Enter Freddie Gray, local drug dealer and user, and general small time thug. As multiple trials, all using the same evidence, proved, the officers were entirely justified in pursuing and stopping Gray, and in arresting him for an illegal knife he was carrying. Disciplining these officers will contribute substantially to the reluctance of Baltimore officers to engage in proactive policing of the kind specifically requested by Nick and Marilyn Mosby.
Karen Kruger, a Baltimore lawyer who is a national expert on police discipline, said Davis will have a major say in the outcome of the case.
‘The commissioner has a lot of authority,’ Kruger said. ‘He also has a lot of responsibility, and has to answer to the citizens.
Yes. Citizens still seeking blood despite the criminals pulling Baltimore down around their ears as officers reasonably avoid controversy. Lt. Gene Ryan, Baltimore PD Police Union leader spoke out in another Baltimore Sun article:
The allegations against the six police officers have been thoroughly litigated time and time again,’ Ryan said in a statement. ‘All of the evidence has been presented to multiple fact-finders who have decided that these officers did nothing wrong. [skip]
‘The administrative charges are nothing more than that — they are charges,’ Ryan’s statement continued. ‘We have no reason to believe that the results of a fair trial board will be any different than the result of all 27 of the criminal counts which uniformly rejected any wrongdoing on the part of the officers.’
Ryan’s statement continued by saying that Baltimoreans ‘should be outraged at their leaders.’
‘Crime is at an all-time high, while arrests and convictions are at an all-time low,’ Ryan said. ‘The only losers in the decision to continue persecuting these five officers are the citizens of Baltimore City.
Playing out in Baltimore is the difference between the rule of law and social justice, as I’ve often noted in this case. Under the rule of law, the police have the support of the public and politicians, while still reserving the power to discipline officers that fail in their duties. Such officers have the same rights to due process as the lowest criminal. Under social justice, all that matters is the narrative. Evidence is irrelevant. The law is irrelevant, and usually, gets in the way of the narrative. Feelings and perceptions rule, and the mob must get its way one way or another. At the moment, the mob is doing quite well and the police–and honest citizens–are very much on the ropes.
Consider this from a Baltimore Sun editorial:
Many in Baltimore were disappointed that no one was held criminally responsible in Gray’s death, but despite fears of renewed unrest after each verdict, the city remained largely calm because residents were able to see for themselves that the jury in the first trial and Judge Barry Williams in the subsequent ones followed the evidence where it led and drew conclusions accordingly. Whatever the outcome in these administrative hearings, we need another process we can trust.
The situation in Baltimore is unlikely to improve anytime soon. Thanks to Marilyn Mosby, and the fecklessness of local politicians, BPD rank and file officers cannot trust prosecutors, their own administrators, and certainly not local politicians. Criminals are taking advantage of the situation to enact a reign of terror, and honest citizens are helpless, knowing police officers who they support, will not risk being fired, arrested and/or jailed to stop the predominantly black criminals that bedevil them. Officers that can leave Baltimore have already done so or are working to do it, and the BPD is having a terrible time recruiting officers of any quality. Race relations are in tatters, and race hustlers continue to keep the racial pot stirred.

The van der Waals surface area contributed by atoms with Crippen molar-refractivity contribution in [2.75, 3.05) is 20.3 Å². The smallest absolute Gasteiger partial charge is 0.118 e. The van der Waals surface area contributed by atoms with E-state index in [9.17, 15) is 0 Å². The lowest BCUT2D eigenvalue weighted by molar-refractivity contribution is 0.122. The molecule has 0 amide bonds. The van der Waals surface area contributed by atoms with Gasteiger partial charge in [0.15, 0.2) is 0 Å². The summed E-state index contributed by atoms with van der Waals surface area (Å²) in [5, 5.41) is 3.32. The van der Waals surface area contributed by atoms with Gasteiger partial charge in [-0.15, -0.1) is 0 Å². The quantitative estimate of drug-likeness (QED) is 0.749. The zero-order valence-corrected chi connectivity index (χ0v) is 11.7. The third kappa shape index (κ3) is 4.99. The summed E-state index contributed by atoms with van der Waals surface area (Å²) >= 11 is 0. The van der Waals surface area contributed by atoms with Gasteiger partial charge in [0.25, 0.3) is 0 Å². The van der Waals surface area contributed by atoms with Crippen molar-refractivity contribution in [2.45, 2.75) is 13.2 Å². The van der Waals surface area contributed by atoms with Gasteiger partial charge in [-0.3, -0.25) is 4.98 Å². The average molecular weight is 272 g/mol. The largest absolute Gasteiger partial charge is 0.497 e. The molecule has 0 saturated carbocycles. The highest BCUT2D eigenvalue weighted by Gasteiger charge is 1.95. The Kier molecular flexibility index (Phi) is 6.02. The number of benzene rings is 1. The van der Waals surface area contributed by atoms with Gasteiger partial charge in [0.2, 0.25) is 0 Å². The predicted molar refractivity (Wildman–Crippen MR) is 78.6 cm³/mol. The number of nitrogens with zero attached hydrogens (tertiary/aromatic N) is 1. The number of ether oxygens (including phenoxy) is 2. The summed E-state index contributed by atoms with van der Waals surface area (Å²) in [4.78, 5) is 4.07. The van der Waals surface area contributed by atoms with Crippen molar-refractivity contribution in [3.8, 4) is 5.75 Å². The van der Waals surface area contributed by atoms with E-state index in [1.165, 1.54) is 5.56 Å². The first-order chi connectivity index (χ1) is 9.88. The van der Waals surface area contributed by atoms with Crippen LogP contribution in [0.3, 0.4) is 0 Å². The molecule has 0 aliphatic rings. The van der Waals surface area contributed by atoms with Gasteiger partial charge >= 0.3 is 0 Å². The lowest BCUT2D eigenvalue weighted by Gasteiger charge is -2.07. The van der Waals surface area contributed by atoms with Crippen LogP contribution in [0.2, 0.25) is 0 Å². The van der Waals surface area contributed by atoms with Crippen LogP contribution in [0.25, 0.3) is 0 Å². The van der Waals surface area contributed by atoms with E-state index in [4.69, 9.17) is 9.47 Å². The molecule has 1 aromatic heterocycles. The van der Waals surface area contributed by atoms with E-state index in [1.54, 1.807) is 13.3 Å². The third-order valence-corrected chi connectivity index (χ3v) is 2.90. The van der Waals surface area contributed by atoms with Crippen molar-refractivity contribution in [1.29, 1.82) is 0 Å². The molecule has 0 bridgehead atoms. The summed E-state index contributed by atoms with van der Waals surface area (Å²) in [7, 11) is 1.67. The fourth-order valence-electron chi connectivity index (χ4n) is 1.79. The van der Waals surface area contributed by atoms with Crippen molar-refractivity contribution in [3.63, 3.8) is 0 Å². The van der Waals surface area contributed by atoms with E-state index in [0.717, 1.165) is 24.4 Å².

What is not being reported is whether criminals are taking advantage of the situation by crying police brutality if an officer looks at them funny. God help any officer transporting one of these hustlers. One can only imagine the horrible injuries they’ll claim to have suffered at the hands of the police. People like this, like the Obamites, never fail to take advantage of a crisis.
Internal discipline processes often come down to judgment calls. Determining if there are bright lines, or indeed, where they are, is a difficult matter. Since I don’t know the specific rules or procedures the officers are charged with violating, it’s difficult indeed to pass informed judgment.
There can be little doubt what the political class–and this includes the police commissioner and his minions–wants: the figurative blood of the five officers. And what will that get them?
Will criminals suddenly decide to change their ways? Will drug dealers, in solidarity with one of their own–Freddie Gray–suddenly decide social justice has been done and stop dealing drugs? Will race baiters and hustlers declare a new era of racial harmony?
It’s long past time to end the Freddie Gray debacle. In a sense, it will never end until Marilyn Mosby is out of office, merely another bad memory of yet another incompetent, racialist politician, a mistake made by the people of Baltimore they will never admit making. But seeing any of these officers suspended or fired can only make internal BPD relations worse. They’ve suffered–physically, psychologically, financially and professionally–more than enough. I suspect at least some of them are hoping, finally, to put all of this behind them in the hope they’ll be able to get on with their lives.
I would hope they’re planning to flee Baltimore as soon as possible. Perhaps they’re thinking they’ll be able to find another police job somewhere else, somewhere far, far away. Perhaps they’re right, but not until they’re exonerated in every legitimate way possible under the rule of law. Until then, they’re law enforcement untouchables, and perhaps even then.
There is one thing of which we can all be certain: the hounds of social justice will never stop pursuing them.